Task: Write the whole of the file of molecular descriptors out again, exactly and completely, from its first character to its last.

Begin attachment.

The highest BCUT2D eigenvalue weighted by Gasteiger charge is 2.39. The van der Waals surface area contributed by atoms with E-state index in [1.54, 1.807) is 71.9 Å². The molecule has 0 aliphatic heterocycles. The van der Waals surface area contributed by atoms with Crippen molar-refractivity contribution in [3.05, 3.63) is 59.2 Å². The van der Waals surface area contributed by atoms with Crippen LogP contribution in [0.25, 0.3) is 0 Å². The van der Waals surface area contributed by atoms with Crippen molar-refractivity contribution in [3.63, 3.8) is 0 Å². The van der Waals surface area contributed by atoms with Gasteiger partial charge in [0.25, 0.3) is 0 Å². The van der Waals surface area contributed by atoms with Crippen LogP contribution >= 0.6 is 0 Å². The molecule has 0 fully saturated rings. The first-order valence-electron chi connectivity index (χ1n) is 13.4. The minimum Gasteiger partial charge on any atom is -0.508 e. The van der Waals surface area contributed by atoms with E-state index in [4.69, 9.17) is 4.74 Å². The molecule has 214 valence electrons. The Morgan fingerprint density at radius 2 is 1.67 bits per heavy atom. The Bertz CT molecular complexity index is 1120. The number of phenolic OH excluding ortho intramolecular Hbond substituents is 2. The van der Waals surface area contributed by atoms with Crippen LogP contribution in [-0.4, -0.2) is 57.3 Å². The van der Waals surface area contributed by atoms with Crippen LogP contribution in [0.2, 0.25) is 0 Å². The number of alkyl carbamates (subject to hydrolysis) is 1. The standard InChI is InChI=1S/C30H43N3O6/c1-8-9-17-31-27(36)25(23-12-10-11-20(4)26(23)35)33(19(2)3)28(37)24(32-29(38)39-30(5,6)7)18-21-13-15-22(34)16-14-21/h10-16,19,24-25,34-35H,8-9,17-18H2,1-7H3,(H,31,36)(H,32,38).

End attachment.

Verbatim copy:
The highest BCUT2D eigenvalue weighted by Gasteiger charge is 2.39. The van der Waals surface area contributed by atoms with E-state index in [1.54, 1.807) is 71.9 Å². The molecule has 0 aliphatic heterocycles. The van der Waals surface area contributed by atoms with Crippen molar-refractivity contribution in [3.05, 3.63) is 59.2 Å². The van der Waals surface area contributed by atoms with Crippen LogP contribution in [0.25, 0.3) is 0 Å². The van der Waals surface area contributed by atoms with Crippen molar-refractivity contribution in [3.63, 3.8) is 0 Å². The van der Waals surface area contributed by atoms with Gasteiger partial charge in [0.25, 0.3) is 0 Å². The van der Waals surface area contributed by atoms with Crippen LogP contribution >= 0.6 is 0 Å². The molecule has 0 fully saturated rings. The first-order valence-electron chi connectivity index (χ1n) is 13.4. The minimum Gasteiger partial charge on any atom is -0.508 e. The van der Waals surface area contributed by atoms with E-state index in [4.69, 9.17) is 4.74 Å². The molecule has 214 valence electrons. The Morgan fingerprint density at radius 2 is 1.67 bits per heavy atom. The Bertz CT molecular complexity index is 1120. The number of phenolic OH excluding ortho intramolecular Hbond substituents is 2. The van der Waals surface area contributed by atoms with Crippen LogP contribution in [-0.4, -0.2) is 57.3 Å². The van der Waals surface area contributed by atoms with Crippen LogP contribution in [0.2, 0.25) is 0 Å². The number of alkyl carbamates (subject to hydrolysis) is 1. The standard InChI is InChI=1S/C30H43N3O6/c1-8-9-17-31-27(36)25(23-12-10-11-20(4)26(23)35)33(19(2)3)28(37)24(32-29(38)39-30(5,6)7)18-21-13-15-22(34)16-14-21/h10-16,19,24-25,34-35H,8-9,17-18H2,1-7H3,(H,31,36)(H,32,38).